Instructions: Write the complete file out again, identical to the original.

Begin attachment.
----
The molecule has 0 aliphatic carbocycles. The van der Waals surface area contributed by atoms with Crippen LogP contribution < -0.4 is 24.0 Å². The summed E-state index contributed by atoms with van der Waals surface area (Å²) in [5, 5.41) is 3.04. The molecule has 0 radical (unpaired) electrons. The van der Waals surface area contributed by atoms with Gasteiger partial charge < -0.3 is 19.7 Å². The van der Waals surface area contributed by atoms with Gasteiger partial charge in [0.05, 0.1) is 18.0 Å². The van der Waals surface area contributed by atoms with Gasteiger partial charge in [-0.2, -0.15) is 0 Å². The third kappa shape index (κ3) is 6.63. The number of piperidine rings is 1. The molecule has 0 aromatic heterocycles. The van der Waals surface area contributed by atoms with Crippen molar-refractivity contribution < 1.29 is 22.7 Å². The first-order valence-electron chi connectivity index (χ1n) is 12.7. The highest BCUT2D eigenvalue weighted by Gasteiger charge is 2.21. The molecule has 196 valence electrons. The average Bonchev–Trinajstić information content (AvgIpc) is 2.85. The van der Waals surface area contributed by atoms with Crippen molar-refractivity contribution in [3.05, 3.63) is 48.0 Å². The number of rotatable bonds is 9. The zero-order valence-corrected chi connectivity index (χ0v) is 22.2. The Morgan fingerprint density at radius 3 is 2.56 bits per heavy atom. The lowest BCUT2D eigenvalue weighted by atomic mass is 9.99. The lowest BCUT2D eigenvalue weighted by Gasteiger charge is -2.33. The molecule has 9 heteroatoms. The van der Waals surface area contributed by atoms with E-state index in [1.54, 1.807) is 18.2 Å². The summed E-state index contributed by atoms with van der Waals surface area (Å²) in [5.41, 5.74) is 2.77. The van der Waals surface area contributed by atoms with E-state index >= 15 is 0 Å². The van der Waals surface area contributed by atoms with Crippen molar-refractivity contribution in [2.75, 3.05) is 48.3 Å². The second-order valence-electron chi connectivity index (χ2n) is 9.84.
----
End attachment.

The molecule has 0 aliphatic carbocycles. The van der Waals surface area contributed by atoms with Crippen LogP contribution < -0.4 is 24.0 Å². The summed E-state index contributed by atoms with van der Waals surface area (Å²) in [5, 5.41) is 3.04. The molecule has 0 radical (unpaired) electrons. The van der Waals surface area contributed by atoms with Gasteiger partial charge < -0.3 is 19.7 Å². The van der Waals surface area contributed by atoms with Gasteiger partial charge in [0.05, 0.1) is 18.0 Å². The van der Waals surface area contributed by atoms with Gasteiger partial charge in [-0.2, -0.15) is 0 Å². The third kappa shape index (κ3) is 6.63. The number of piperidine rings is 1. The molecule has 0 aromatic heterocycles. The van der Waals surface area contributed by atoms with Crippen molar-refractivity contribution < 1.29 is 22.7 Å². The first-order valence-electron chi connectivity index (χ1n) is 12.7. The highest BCUT2D eigenvalue weighted by Gasteiger charge is 2.21. The molecule has 196 valence electrons. The average Bonchev–Trinajstić information content (AvgIpc) is 2.85. The van der Waals surface area contributed by atoms with Crippen molar-refractivity contribution in [3.05, 3.63) is 48.0 Å². The number of rotatable bonds is 9. The zero-order valence-corrected chi connectivity index (χ0v) is 22.2. The Morgan fingerprint density at radius 3 is 2.56 bits per heavy atom. The lowest BCUT2D eigenvalue weighted by atomic mass is 9.99. The lowest BCUT2D eigenvalue weighted by Gasteiger charge is -2.33. The molecule has 9 heteroatoms. The van der Waals surface area contributed by atoms with E-state index in [1.54, 1.807) is 18.2 Å². The summed E-state index contributed by atoms with van der Waals surface area (Å²) in [5.41, 5.74) is 2.77. The van der Waals surface area contributed by atoms with E-state index >= 15 is 0 Å². The van der Waals surface area contributed by atoms with Crippen molar-refractivity contribution in [2.75, 3.05) is 48.3 Å². The second-order valence-electron chi connectivity index (χ2n) is 9.84.